Before I get started on my big kitchen counter redo, I thought I'd share some photos of what I've got to work with here.  White counters, with a green veined/marbled pattern in them.  Against my brown wood (with dark wood grain and golden tones) paneled cabinetry.  So I've decided not to change the color of the wood, but work with it.  I just can't stand the high contrast of the wood with the white counters (which were damaged and stained before we moved in).  Since I've decided to leave the cabinetry alone, the counters will be getting a remodel.

Here's the other counter.

The cabinet hardware is probably about 30 years old.  I've decided to upgrade it in brushed stainless hardware to match some of the newer appliances.  My son will be replacing the hardware for me today while I'm at work.  The cabinets should all look like this when I get home:

Eventually, I'll also get knobs or drawer pulls for the 15 drawers, as well as updated hinges for all of these cabinets.  But for now, I'm focused on getting the counters complete.

How do you like that avocado green stove? :)  Eventually it will be replaced, along with the lovely avocado green venthood above it.  Counters first though!  See that lovely burn mark near the stove?  We've lived with that for 10 years and I'm so ready to cover that up!  I've also got a unique tile backsplash plan for that paneled area above the stove top.  But....counters first.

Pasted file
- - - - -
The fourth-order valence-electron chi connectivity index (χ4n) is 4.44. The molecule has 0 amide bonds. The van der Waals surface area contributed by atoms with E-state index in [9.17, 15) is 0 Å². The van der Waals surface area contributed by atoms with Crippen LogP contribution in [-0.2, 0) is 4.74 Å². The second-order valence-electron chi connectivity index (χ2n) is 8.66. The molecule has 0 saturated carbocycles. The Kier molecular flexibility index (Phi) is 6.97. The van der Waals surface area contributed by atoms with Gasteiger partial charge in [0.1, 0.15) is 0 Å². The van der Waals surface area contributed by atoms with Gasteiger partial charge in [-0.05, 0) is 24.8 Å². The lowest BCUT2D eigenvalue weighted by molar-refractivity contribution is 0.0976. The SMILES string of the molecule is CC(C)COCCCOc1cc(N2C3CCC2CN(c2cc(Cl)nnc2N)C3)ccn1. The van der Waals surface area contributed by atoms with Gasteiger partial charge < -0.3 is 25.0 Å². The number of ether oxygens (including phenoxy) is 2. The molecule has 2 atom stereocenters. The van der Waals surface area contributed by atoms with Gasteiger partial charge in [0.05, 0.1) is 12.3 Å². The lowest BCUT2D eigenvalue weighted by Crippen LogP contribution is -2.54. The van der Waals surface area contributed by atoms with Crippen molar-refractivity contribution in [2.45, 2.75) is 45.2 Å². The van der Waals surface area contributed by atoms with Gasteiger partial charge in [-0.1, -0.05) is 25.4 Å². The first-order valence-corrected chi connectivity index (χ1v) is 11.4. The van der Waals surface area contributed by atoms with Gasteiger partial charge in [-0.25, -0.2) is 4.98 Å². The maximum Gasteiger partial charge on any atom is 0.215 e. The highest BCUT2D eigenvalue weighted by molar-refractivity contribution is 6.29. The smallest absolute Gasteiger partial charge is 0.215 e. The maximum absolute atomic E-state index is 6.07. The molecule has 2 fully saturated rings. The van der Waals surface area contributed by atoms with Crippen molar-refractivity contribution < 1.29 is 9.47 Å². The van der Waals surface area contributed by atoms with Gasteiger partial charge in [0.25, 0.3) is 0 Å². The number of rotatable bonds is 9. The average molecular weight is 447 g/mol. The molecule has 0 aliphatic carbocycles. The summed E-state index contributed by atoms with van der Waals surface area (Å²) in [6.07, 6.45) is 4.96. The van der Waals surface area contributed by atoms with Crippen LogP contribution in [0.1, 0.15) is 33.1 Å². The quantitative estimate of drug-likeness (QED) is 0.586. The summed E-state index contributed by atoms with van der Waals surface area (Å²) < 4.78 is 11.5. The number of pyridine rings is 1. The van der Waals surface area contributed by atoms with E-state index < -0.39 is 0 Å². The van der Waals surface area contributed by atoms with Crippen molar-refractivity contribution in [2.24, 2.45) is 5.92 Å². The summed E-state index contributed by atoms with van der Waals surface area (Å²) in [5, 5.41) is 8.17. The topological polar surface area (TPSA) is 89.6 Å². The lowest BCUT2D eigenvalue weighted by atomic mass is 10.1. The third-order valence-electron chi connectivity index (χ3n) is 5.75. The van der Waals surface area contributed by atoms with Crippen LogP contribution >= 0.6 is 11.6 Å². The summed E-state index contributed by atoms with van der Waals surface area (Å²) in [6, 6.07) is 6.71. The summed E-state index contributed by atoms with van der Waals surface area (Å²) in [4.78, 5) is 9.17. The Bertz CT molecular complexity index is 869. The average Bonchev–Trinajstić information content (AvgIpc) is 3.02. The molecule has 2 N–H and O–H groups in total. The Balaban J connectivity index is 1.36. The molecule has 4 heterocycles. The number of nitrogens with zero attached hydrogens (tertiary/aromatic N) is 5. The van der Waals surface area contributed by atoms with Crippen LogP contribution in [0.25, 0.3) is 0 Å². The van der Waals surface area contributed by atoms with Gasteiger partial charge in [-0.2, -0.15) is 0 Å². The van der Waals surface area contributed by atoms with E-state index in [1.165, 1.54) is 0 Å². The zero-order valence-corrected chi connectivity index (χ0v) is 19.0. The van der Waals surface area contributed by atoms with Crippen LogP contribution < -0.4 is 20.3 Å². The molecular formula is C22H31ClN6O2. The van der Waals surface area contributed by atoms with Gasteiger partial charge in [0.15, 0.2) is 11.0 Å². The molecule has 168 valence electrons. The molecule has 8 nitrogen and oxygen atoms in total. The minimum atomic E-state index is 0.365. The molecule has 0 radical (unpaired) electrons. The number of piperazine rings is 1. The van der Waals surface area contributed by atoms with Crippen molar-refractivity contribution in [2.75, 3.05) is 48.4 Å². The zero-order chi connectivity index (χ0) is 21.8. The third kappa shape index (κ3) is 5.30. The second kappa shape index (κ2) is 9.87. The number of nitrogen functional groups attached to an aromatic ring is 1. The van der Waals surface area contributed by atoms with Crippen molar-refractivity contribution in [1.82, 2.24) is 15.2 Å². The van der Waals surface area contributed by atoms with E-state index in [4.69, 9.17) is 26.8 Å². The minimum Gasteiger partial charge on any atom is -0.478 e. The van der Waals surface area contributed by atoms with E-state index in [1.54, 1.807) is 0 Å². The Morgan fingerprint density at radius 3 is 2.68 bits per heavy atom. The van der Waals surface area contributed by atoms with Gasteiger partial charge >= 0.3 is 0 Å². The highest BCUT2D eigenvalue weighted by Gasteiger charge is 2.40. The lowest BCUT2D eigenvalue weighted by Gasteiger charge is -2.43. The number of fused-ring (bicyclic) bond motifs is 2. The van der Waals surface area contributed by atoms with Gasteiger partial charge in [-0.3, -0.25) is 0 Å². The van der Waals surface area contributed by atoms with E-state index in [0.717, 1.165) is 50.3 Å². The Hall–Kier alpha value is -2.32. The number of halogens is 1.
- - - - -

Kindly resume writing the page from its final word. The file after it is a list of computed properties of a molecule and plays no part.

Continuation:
How do you love my pile of receipts and junk under the board we've been using to hang keys on for years?  Lovely, isn't it!  IT'S ALL GOING.  The receipts and papers we need to keep will be contained.  And my son will be putting up the new keyholder today.  We have to get this area of the counters cleaned off so I can begin the counter project.  Which will be starting very soon!


Tuesday, January 31, 2012

New Project - a Kitchen Counter Re-do

I know, I know, I've been lax with my photo-a-day project.  I have plenty of excuses though!  I've been very busy with ArtfulMemory.Com and new drawings for the Torn Paper Design series as well as many other designs for that store.  And I'm still working my part-time job more than I'd like.  Soon, however, you'll see some photos here, but not necessarily what you'd expect out of me!  I'm getting ready to start a major project in my kitchen - I'm preparing to "resurface" my old, ugly, outdated, chipped, stained and worn kitchen counter tops in a unique, DIY way. :)